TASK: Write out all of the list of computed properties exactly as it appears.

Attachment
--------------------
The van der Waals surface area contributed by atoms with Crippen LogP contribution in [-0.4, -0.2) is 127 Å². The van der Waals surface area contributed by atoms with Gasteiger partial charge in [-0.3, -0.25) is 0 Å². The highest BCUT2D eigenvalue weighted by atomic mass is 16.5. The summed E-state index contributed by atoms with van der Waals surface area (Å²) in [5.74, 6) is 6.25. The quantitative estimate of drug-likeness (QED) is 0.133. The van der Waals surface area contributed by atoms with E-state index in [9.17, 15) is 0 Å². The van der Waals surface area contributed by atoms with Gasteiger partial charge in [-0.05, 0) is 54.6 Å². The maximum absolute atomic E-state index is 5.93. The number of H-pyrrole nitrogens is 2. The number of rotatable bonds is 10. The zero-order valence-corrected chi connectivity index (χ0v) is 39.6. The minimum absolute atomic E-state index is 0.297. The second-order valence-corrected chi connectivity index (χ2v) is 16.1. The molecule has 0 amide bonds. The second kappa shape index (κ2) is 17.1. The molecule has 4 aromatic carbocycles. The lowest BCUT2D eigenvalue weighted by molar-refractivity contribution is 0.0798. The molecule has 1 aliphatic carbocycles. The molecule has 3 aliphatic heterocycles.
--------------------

The van der Waals surface area contributed by atoms with Crippen LogP contribution in [-0.4, -0.2) is 127 Å². The van der Waals surface area contributed by atoms with Gasteiger partial charge in [-0.3, -0.25) is 0 Å². The highest BCUT2D eigenvalue weighted by atomic mass is 16.5. The summed E-state index contributed by atoms with van der Waals surface area (Å²) in [5.74, 6) is 6.25. The quantitative estimate of drug-likeness (QED) is 0.133. The van der Waals surface area contributed by atoms with E-state index in [9.17, 15) is 0 Å². The van der Waals surface area contributed by atoms with Gasteiger partial charge in [-0.05, 0) is 54.6 Å². The maximum absolute atomic E-state index is 5.93. The number of H-pyrrole nitrogens is 2. The number of rotatable bonds is 10. The zero-order valence-corrected chi connectivity index (χ0v) is 39.6. The minimum absolute atomic E-state index is 0.297. The second-order valence-corrected chi connectivity index (χ2v) is 16.1. The molecule has 0 amide bonds. The second kappa shape index (κ2) is 17.1. The molecule has 4 aromatic carbocycles. The lowest BCUT2D eigenvalue weighted by molar-refractivity contribution is 0.0798. The molecule has 1 aliphatic carbocycles. The molecule has 3 aliphatic heterocycles.